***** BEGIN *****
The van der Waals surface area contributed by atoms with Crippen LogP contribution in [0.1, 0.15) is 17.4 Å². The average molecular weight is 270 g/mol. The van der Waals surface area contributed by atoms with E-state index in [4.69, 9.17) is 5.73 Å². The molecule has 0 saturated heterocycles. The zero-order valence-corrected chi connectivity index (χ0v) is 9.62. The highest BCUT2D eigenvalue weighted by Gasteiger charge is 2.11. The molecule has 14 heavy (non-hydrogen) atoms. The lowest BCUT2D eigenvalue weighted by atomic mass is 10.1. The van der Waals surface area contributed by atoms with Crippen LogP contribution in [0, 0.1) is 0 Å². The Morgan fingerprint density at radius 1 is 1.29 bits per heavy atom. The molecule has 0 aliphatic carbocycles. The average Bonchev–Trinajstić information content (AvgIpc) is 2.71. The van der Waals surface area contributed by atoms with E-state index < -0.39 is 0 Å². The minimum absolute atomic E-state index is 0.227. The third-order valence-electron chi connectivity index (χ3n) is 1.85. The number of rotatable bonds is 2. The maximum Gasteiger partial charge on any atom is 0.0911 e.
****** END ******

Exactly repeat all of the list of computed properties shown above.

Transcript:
The van der Waals surface area contributed by atoms with Crippen LogP contribution in [0.1, 0.15) is 17.4 Å². The average molecular weight is 270 g/mol. The van der Waals surface area contributed by atoms with E-state index in [4.69, 9.17) is 5.73 Å². The molecule has 0 saturated heterocycles. The zero-order valence-corrected chi connectivity index (χ0v) is 9.62. The highest BCUT2D eigenvalue weighted by Gasteiger charge is 2.11. The molecule has 14 heavy (non-hydrogen) atoms. The lowest BCUT2D eigenvalue weighted by atomic mass is 10.1. The van der Waals surface area contributed by atoms with Crippen LogP contribution in [0, 0.1) is 0 Å². The Morgan fingerprint density at radius 1 is 1.29 bits per heavy atom. The molecule has 0 aliphatic carbocycles. The average Bonchev–Trinajstić information content (AvgIpc) is 2.71. The van der Waals surface area contributed by atoms with E-state index < -0.39 is 0 Å². The minimum absolute atomic E-state index is 0.227. The third-order valence-electron chi connectivity index (χ3n) is 1.85. The number of rotatable bonds is 2. The maximum Gasteiger partial charge on any atom is 0.0911 e.